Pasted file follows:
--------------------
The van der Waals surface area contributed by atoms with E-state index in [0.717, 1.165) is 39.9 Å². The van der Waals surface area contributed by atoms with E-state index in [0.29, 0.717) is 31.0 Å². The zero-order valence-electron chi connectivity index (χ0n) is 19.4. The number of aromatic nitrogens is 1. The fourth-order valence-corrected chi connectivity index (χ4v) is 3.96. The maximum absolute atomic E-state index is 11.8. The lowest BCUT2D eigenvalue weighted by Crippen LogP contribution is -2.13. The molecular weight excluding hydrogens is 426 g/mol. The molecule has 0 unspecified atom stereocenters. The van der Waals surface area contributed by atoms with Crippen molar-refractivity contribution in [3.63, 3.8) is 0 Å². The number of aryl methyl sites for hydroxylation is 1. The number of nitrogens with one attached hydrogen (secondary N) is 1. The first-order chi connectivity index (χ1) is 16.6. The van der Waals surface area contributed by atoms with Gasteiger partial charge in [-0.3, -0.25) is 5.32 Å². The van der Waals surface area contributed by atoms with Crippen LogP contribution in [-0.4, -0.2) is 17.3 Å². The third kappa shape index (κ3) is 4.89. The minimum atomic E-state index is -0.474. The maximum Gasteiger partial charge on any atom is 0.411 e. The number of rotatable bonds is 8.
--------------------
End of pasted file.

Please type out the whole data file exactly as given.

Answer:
The van der Waals surface area contributed by atoms with E-state index in [0.717, 1.165) is 39.9 Å². The van der Waals surface area contributed by atoms with E-state index in [0.29, 0.717) is 31.0 Å². The zero-order valence-electron chi connectivity index (χ0n) is 19.4. The number of aromatic nitrogens is 1. The fourth-order valence-corrected chi connectivity index (χ4v) is 3.96. The maximum absolute atomic E-state index is 11.8. The lowest BCUT2D eigenvalue weighted by Crippen LogP contribution is -2.13. The molecular weight excluding hydrogens is 426 g/mol. The molecule has 0 unspecified atom stereocenters. The van der Waals surface area contributed by atoms with Crippen molar-refractivity contribution in [3.63, 3.8) is 0 Å². The number of aryl methyl sites for hydroxylation is 1. The number of nitrogens with one attached hydrogen (secondary N) is 1. The first-order chi connectivity index (χ1) is 16.6. The van der Waals surface area contributed by atoms with Gasteiger partial charge in [-0.3, -0.25) is 5.32 Å². The van der Waals surface area contributed by atoms with Crippen LogP contribution in [-0.4, -0.2) is 17.3 Å². The third kappa shape index (κ3) is 4.89. The minimum atomic E-state index is -0.474. The maximum Gasteiger partial charge on any atom is 0.411 e. The number of rotatable bonds is 8.